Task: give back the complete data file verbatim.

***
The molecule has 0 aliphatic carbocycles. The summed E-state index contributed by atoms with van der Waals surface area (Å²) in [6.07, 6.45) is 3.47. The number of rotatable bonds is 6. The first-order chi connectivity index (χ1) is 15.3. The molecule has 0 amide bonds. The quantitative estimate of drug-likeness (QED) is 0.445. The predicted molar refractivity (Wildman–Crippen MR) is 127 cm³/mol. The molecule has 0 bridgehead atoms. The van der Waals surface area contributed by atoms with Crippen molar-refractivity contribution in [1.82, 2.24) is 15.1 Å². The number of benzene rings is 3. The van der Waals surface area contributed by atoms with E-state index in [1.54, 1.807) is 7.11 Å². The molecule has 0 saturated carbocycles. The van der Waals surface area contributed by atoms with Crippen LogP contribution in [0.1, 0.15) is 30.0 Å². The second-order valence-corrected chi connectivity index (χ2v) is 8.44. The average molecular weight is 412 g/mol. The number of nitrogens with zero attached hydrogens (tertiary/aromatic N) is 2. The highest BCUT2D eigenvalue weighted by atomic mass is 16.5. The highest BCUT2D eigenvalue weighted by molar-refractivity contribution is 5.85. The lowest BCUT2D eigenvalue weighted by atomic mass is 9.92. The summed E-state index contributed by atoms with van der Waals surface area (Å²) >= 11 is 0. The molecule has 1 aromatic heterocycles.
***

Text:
The molecule has 0 aliphatic carbocycles. The summed E-state index contributed by atoms with van der Waals surface area (Å²) in [6.07, 6.45) is 3.47. The number of rotatable bonds is 6. The first-order chi connectivity index (χ1) is 15.3. The molecule has 0 amide bonds. The quantitative estimate of drug-likeness (QED) is 0.445. The predicted molar refractivity (Wildman–Crippen MR) is 127 cm³/mol. The molecule has 0 bridgehead atoms. The van der Waals surface area contributed by atoms with Crippen molar-refractivity contribution in [1.82, 2.24) is 15.1 Å². The number of benzene rings is 3. The van der Waals surface area contributed by atoms with E-state index in [1.54, 1.807) is 7.11 Å². The molecule has 0 saturated carbocycles. The van der Waals surface area contributed by atoms with Crippen LogP contribution in [0.1, 0.15) is 30.0 Å². The second-order valence-corrected chi connectivity index (χ2v) is 8.44. The average molecular weight is 412 g/mol. The number of nitrogens with zero attached hydrogens (tertiary/aromatic N) is 2. The highest BCUT2D eigenvalue weighted by atomic mass is 16.5. The highest BCUT2D eigenvalue weighted by molar-refractivity contribution is 5.85. The lowest BCUT2D eigenvalue weighted by atomic mass is 9.92. The summed E-state index contributed by atoms with van der Waals surface area (Å²) >= 11 is 0. The molecule has 1 aromatic heterocycles.